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Athlete of the Week is St. Anthony’s swimmer Andrew Stange

Andrew Stange of St. Anthony's swims the butterfly

Andrew Stange of St. Anthony's swims the butterfly portion of the 200-yard medley relay during the CHSAA City Championships at Nassau Aquatic Center on Sunday, Feb. 12, 2017. St. Anthony's won the event with a time of 1:35.40. Credit: James Escher

Good luck getting Andrew Stange to brag about himself.

All the St. Anthony’s senior did last Saturday was win the state 200 freestyle championship and pick up a first — in state record time — and came in second as a member of relay teams.

His performance earned him the honor of being Newsday’s Athlete of the Week, but on Saturday he was mostly concerned with helping his team in the state title meet.

“For me, it wasn’t so much ‘I want to win because I want a medal,’ ” Stange said. “It was more, ‘I want to win because that’s how we get points and that’s how we get ahead in this type of meet.’ ”

Along with Stange’s freestyle victory at the Nassau Aquatic Center at Eisenhower Park, he joined Conor Rutigliano, Michael Chang and Justin Meyn on the 200-medley relay team that swam a state record 1:33.32. That and his 1:38.21 in the 200 free reached All-American standards.

“He’s able to go back-to-back, he did that for us all season,” coach Dan McBride said. “It takes a special type of swimmer to be able to do that.”

And Stange, from Smithtown and committed to Georgetown, isn’t only special in the pool. He was awarded the state swimming and diving Scholar-Athlete Award Saturday.

“That’s a real honor,” Stange said. “There are so many smart, hardworking guys here. To be chosen for that award, it’s really unique.”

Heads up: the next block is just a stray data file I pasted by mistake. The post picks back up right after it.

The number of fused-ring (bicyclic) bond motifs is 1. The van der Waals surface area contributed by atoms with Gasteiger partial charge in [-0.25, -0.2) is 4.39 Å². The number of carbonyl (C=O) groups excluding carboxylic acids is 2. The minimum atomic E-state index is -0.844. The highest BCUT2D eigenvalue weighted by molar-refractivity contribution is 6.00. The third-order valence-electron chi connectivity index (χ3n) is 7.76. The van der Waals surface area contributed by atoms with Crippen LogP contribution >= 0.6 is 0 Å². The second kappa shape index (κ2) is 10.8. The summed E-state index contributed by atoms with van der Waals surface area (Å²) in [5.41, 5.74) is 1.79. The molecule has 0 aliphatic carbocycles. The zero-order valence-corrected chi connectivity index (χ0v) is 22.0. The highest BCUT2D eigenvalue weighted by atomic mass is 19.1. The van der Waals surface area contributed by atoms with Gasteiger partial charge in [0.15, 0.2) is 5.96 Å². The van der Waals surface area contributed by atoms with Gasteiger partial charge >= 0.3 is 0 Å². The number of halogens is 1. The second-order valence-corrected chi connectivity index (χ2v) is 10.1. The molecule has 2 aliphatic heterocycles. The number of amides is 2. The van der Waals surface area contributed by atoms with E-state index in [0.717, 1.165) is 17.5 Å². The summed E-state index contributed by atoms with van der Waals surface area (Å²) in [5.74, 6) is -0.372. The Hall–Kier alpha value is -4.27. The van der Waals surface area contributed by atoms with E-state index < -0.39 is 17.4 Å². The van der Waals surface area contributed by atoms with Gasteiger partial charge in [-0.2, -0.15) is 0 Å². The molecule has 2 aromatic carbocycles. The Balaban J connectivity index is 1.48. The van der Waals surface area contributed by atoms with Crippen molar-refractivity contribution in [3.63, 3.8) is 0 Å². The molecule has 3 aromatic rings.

Stange’s performances propelled St. Anthony’s to second in the Federation team standings with 222 points, behind Fordham Prep’s 254. The Friars had their second-straight undefeated dual-meet season this year.

“His presence shows everyone underneath him how to work and basically how to be a Friar,” McBride said. “Those guys really stepped up and a lot has to do with Andrew’s leadership. They watch him and see his approach and how serious he prepares and they learn from him.”

McBride said he’s going to miss having Stange’s influence on the team. Stange, who remembers starting swimming lessons at age 2 and started competitive swimming at 7, is excited to study and swim at Georgetown next fall.

“He’s taught me as much as I could have taught him,” McBride said. “He’s incredible to watch in the water and I use him as an example constantly for other people on the team. We’ll videotape him and show it to other kids so he teaches me as much as I can teach him.

“I’m a swimming fan beyond anything and I’m a fan of his. He’s incredible. I’m going to miss that guy, that’s for sure.”


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